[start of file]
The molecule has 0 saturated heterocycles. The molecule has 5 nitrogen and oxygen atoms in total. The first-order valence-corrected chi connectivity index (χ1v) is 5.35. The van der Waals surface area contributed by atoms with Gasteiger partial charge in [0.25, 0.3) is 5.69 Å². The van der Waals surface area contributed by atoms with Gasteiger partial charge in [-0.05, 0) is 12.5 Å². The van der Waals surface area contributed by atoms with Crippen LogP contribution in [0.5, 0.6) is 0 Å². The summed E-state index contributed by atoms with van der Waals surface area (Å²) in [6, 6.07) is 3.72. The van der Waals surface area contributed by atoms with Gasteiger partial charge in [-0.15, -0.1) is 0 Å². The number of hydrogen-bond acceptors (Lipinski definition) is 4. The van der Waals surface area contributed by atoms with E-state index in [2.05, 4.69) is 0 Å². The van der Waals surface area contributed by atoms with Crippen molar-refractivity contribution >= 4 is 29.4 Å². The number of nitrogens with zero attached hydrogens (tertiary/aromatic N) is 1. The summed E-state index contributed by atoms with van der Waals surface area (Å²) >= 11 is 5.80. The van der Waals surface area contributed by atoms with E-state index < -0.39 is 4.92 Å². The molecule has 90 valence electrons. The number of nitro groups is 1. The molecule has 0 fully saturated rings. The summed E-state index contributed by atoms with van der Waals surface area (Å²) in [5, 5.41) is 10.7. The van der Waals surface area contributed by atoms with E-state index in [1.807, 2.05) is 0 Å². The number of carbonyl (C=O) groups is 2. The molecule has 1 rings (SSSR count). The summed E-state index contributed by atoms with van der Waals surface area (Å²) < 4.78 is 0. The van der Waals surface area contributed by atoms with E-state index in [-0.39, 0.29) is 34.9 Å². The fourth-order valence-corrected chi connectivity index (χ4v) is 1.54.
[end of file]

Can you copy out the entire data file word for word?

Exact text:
The molecule has 0 saturated heterocycles. The molecule has 5 nitrogen and oxygen atoms in total. The first-order valence-corrected chi connectivity index (χ1v) is 5.35. The van der Waals surface area contributed by atoms with Gasteiger partial charge in [0.25, 0.3) is 5.69 Å². The van der Waals surface area contributed by atoms with Gasteiger partial charge in [-0.05, 0) is 12.5 Å². The van der Waals surface area contributed by atoms with Crippen LogP contribution in [0.5, 0.6) is 0 Å². The summed E-state index contributed by atoms with van der Waals surface area (Å²) in [6, 6.07) is 3.72. The van der Waals surface area contributed by atoms with Gasteiger partial charge in [-0.15, -0.1) is 0 Å². The number of hydrogen-bond acceptors (Lipinski definition) is 4. The van der Waals surface area contributed by atoms with E-state index in [2.05, 4.69) is 0 Å². The van der Waals surface area contributed by atoms with Crippen molar-refractivity contribution >= 4 is 29.4 Å². The number of nitrogens with zero attached hydrogens (tertiary/aromatic N) is 1. The summed E-state index contributed by atoms with van der Waals surface area (Å²) >= 11 is 5.80. The van der Waals surface area contributed by atoms with E-state index < -0.39 is 4.92 Å². The molecule has 90 valence electrons. The number of nitro groups is 1. The molecule has 0 fully saturated rings. The summed E-state index contributed by atoms with van der Waals surface area (Å²) in [5, 5.41) is 10.7. The van der Waals surface area contributed by atoms with E-state index in [1.807, 2.05) is 0 Å². The number of carbonyl (C=O) groups is 2. The molecule has 1 rings (SSSR count). The summed E-state index contributed by atoms with van der Waals surface area (Å²) < 4.78 is 0. The van der Waals surface area contributed by atoms with E-state index in [-0.39, 0.29) is 34.9 Å². The fourth-order valence-corrected chi connectivity index (χ4v) is 1.54.